You’ve also probably seen the lists of tweets from people rebelling against it and threatening to boycott Coke products (Good luck with that – they are everywhere). The outrage over the commercial sparked the hashtag #SpeakAmerican. Are we really surprised? That sort of backlash is to be expected whenever a company or campaign tries to embrace the “otherness” that America was founded on.

What is inspiring though is the amount of people that have stood up in support of the ad, toasting it for it’s depiction of America’s core values of diversity and togetherness. One noble newswoman added her two cents that sum up the situation very nicely:

Her line about the Statue of Liberty not saying “give me your English-speaking-only-Christian-believing-heterosexual-masses” is especially applaudable. What’s even more ironic is that the song’s lyricist Katherine Lee Bates lived with her female partner in Boston for 25 years.

When controversies like these occur, one has to wonder if some of us received a different course on American history. Were some of us not told that America was a country founded by foreigners? The Puritans came from England to escape religious persecution and thus our forefathers created a Constitution that intended to give a religious safe haven and a fair chance to anyone that came to America’s shores. That’s not to say that America has been perfect at embracing diversity. In fact we’ve been far from it – you only have to look at the Civil Rights Movement or the current fight for marriage equality to see that. But does the sound of America the Beautiful being sung in the languages of America’s people – all kinds of them – really still enrage us? Why does that feel so unnatural to some of us?

Tolerance will never develop overnight, and we may never see a day of universal acceptance of religion, race and sexual orientation. Yet we can ask to move forward. The advertising gurus at Coke seem to appreciate that, and so do people like this news anchor and all those that supported this ad.

VOD: Lily Allen Bluntly Calls Out Sexism and Misogyny in Today’s Music

Brit singer Lily Allen has always been known for having a bit of a smart mouth, but this week she’s making waves on the internet for her new single, “It’s Hard Out Here for a B*tch.” The title alone is enough to start some controversy, but Allen takes on the various female stereotypes in the new video and doesn’t pull any punches on how women are talked about in today’s biggest hits. Most pointedly she sings in the second verse, “Have you thought about your butt lately and who is going to tear it in two?” which is a direct reference to rapper T.I.’s line in Robin Thicke’s “Blurred Lines,” “I’ll give you something big enough to tear your ass in two.”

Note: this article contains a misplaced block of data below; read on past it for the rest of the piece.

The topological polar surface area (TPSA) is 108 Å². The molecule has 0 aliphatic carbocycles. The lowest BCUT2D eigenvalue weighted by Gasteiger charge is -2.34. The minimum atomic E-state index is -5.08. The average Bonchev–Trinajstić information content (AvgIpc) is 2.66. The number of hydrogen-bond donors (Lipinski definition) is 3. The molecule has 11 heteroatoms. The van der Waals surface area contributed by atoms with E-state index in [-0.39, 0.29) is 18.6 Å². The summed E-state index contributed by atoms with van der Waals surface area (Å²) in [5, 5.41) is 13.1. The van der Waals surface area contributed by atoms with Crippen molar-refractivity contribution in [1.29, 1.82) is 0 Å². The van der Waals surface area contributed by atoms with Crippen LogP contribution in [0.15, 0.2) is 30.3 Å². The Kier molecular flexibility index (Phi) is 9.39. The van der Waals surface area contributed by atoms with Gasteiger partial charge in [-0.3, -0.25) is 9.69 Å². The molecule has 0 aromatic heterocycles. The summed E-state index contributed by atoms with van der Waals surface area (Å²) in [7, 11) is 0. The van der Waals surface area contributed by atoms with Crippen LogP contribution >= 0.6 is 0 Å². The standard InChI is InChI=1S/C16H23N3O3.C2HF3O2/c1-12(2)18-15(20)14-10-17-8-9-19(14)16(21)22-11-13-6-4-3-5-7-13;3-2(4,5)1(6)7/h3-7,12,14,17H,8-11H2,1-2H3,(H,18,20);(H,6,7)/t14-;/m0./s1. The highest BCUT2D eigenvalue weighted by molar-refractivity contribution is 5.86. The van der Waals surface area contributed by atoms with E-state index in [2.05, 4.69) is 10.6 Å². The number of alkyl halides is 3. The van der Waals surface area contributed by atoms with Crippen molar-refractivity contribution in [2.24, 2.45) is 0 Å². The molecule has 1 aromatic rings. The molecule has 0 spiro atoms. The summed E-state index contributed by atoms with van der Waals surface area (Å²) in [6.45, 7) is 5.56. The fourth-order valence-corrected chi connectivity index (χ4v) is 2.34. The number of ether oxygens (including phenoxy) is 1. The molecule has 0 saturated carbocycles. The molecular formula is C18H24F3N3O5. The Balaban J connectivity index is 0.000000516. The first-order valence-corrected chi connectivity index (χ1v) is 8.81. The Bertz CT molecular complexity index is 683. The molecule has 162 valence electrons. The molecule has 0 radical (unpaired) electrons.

Allen makes a few other references to Thicke’s single and video in particular, but her point overall is that it’s time to stop saying that women have made so much “progress” as if it’s time to stop pushing for equal rights when they are treated and painted as caricatures in mainstream media. To see the video click below. Warning: Due to language this video may be NSFW. 

What do you think of Lily Allen’s video? Thumbs up or down? Let us know in the comments below!

“Abused Goddesses”: The Ad Campaign that Tackles Domestic Violence in India

enhanced-buzz-13226-1378408862-44Hinduism is the most widely practiced religion in India and one of the largest religions in the world. It is a faith steeped in the concepts of karma, dharma, and the cycles of birth and death, watched over by central deities Brahma, Vishnu, and Shiva, among others.

Hinduism is also traditionally known to be highly reverent both the feminine and masculine forces in the world, paying tribute to gods and goddesses, alike. Some of these goddesses, like Parvati and Lakshmi are represented as ideal wives and mothers, modeling feminine virtue. But others, like Durga and Kali, and fierce and powerful in their own right, independent from any male god.

Unfortunately, this reverence in the spirit world does not always translate to real life. This is precisely why the ad company, Taproot, has developed a powerful campaign, called “Abused Goddesses,” to highlight the disparity between India’s goddess-centric religion and the troubling frequency of violence against women. The campaign states,

Pray that we never see this day. Today, more than 68% of women in India are victims of domestic violence. Tomorrow, it seems like no woman shall be spared. Not even the ones we pray to.

Here are three poignant images from the campaign:

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Taproot developed this campaign for “Save Our Sisters,” a nonprofit organization that works against domestic violence and sexual exploitation. The images mirror classical paintings of the goddesses Saraswati, Durga, and Lakshmi, and you may be surprised to hear that these images are actually photographs! Makeup was painted on the models to portray wounds of domestic violence, and props are either real or painted on, as well.

Even apart from the artistic skill that went into these ads, the message is crucial. It we as a culture and a society respect women in theory but not in practice, then we are bound for a regressive and continually troubled future. Let’s start treating women – and all people – like the gods and goddesses they are!

Does the “Abused Goddesses” campaign inspire you? Tell us your thoughts below!

President Obama Reflects on the 50 Year Anniversary of MLK Jr’s Legendary Speech